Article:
This book is full of information on how to build strong bones. Though I don't like the author's comment in the foreword that it's too late to correct osteoporosis once you've broken a bone. I don't believe in "too late". That's a defeatist notion.
This isn't the simplest or clearest of books, hence the four instead of five stars, and needs studying thoroughly. In the introduction the author informs us that the book is about "keeping our bones strong with high-quality whole foods --- along with exercise and sunlight".
Annemarie Colbin cites several dietary risk factors for osteoporosis - 1) eating a high amount of refined flour products and sweets 2) eating a high proportion of nightshade vegetables (potatoes, tomatoes, eggplant, peppers) 3) not eating enough vegetables, especially greens 4) not including enough good-quality fats in the diet 5) insufficient protein in the diet.
The risk involved in eating nightshade vegetables was new to me and I shall stop eating these. Re insufficient protein in the diet, this was not mentioned in the previous book I read and reviewed on the subject (by Lanou and Castleman). Annemarie Colbin states that both too much and too little protein can cause trouble with the bones. Vegetarians have been shown to have higher bone density than omnivores.
But more recent studies have indicated that those with the lowest protein intake had the most bone loss, and that lower intake of animal protein was also significantly related to bone loss in both the hip and spine. One study showed that a doubling of protein consumption from meat together with a reduction of carbohydrates not only didn't increase calcium loss through the urine, it is also associated with higher levels of bone growth factors in the blood. This is in direct opposition to the other, afore-mentioned book, but the latter bases its conclusions on many studies, and this was only one particular study.
Many people with osteoporosis never break their hips, and some with normal bone density do. Bone density tests present only a part of the picture.
Bone health depends on adequate supplies of many nutrients, including protein, healthy fats, certain vitamins, and a variety of minerals.
It is explained to us what bones are made of and how they work, and there is a small section on causes of fragility fractures. These occur when there is a low-impact trauma. Being hard and rich in calcium isn't enough to make bones resistant to fracture. Bones can be dense yet brittle and lacking in flexibility, which will cause them to break easily. A bone with zero calcium doesn't break, it bends, while a dense high-calcium bone with a diminished collagen matrix can break with slight pressure or shatter with a sharp blow.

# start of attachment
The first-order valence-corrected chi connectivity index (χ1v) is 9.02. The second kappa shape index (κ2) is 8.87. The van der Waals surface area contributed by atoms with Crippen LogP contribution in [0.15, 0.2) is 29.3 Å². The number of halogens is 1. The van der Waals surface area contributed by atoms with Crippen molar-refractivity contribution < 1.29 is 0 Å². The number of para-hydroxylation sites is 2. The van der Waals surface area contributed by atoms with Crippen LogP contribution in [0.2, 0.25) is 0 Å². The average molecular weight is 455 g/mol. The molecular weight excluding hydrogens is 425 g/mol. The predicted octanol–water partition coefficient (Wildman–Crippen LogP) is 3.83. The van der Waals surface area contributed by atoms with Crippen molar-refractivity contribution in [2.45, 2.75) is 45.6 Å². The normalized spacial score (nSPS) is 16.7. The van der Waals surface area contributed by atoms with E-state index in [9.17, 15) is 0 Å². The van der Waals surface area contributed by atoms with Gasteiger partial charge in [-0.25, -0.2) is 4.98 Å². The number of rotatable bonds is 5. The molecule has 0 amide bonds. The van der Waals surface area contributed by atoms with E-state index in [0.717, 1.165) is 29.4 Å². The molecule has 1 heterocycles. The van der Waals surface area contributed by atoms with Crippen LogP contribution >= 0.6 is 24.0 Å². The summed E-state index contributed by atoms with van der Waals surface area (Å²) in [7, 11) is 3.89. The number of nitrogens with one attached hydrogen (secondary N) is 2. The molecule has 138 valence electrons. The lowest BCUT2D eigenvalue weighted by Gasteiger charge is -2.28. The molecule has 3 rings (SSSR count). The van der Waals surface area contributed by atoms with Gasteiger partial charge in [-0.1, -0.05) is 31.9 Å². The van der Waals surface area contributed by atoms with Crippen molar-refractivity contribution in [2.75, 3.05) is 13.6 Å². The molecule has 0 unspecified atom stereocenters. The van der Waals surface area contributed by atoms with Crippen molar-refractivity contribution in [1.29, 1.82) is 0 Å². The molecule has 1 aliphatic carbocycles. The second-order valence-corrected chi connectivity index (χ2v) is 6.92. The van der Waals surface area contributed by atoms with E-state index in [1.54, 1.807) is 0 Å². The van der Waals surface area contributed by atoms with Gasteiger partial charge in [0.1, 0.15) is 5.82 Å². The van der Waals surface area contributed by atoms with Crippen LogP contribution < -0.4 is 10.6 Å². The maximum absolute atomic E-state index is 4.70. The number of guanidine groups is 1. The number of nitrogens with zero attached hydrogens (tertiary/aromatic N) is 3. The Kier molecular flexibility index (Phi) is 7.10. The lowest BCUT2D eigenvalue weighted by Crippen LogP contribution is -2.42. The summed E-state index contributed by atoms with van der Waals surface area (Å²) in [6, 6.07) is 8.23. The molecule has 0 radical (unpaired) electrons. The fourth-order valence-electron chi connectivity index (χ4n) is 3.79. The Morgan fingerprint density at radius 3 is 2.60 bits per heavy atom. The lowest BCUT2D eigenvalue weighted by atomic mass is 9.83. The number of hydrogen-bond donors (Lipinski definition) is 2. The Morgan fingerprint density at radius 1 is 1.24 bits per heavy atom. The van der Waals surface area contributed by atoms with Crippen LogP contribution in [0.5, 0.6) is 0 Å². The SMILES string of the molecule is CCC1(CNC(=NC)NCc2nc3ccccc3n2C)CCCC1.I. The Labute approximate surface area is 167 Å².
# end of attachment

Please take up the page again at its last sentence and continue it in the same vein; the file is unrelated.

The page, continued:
The author cites the case of a student she had who regularly developed calcium deposits in the ureter. It turned out she drank about a quart of milk a day. When she stopped drinking milk, there were no recurrences of the problem. Thought-provoking!
There is a chapter about what bones need to be healthy, including vitamins and minerals, healthy fats, etc.
A chapter on what weakens our bones discusses acid-alkaline balance and the need for eating fruits, vegetables, seaweeds, miso and salt. Annemarie states that protein and carbohydrate foods are acid-forming, but, as regards the protein, in my view this contradicts her statement earlier in the book that eating relatively high amounts of protein are necessary for bone health.
She goes into the harmfulness of consuming sugar, sweets, sweeteners, caffeine and alcohol.
Lack of exercise, too much exercise or high-intensity athletics, cause bone loss. Walking and weight training promotes healthy bones.
The author calls into question the belief that we should get calcium from milk products or supplements, that we should add soy to our diet (because of its health risks) that it's important to have bone density tests, that it's important to take medication to avoid or slow bone loss and that women should use hormone replacement therapy.
A chapter is included on how diet can promote healthy bones, there's one on the importance of movement and exercise and one on how it is possible to regain lost bone , which seems to contradict her remark in the introduction to which I took exception.
Finally, there are many enticing recipes for healthy bones.
What irritates me about the book is how some of the chapters are packed with information of a varying nature, thus making it hard to find one's way around the book. An index would have been helpful.
But the information presented is invaluable. We all need to look after our bone health, especially in this day and age when the diet of most of us leaves much to be desired.
I would like to add that I recently broke my thigh bone though I had in my view been eating "right" by consuming plenty vegetables, and had been walking every day. However, I was not getting much protein, only a little fish, a few eggs and portions of beans, so the author is probably correct in her contention that low protein intake is deleterious for bone health.
I recommend that you read this book in order to obtain the necessary information as to how to protect your bones.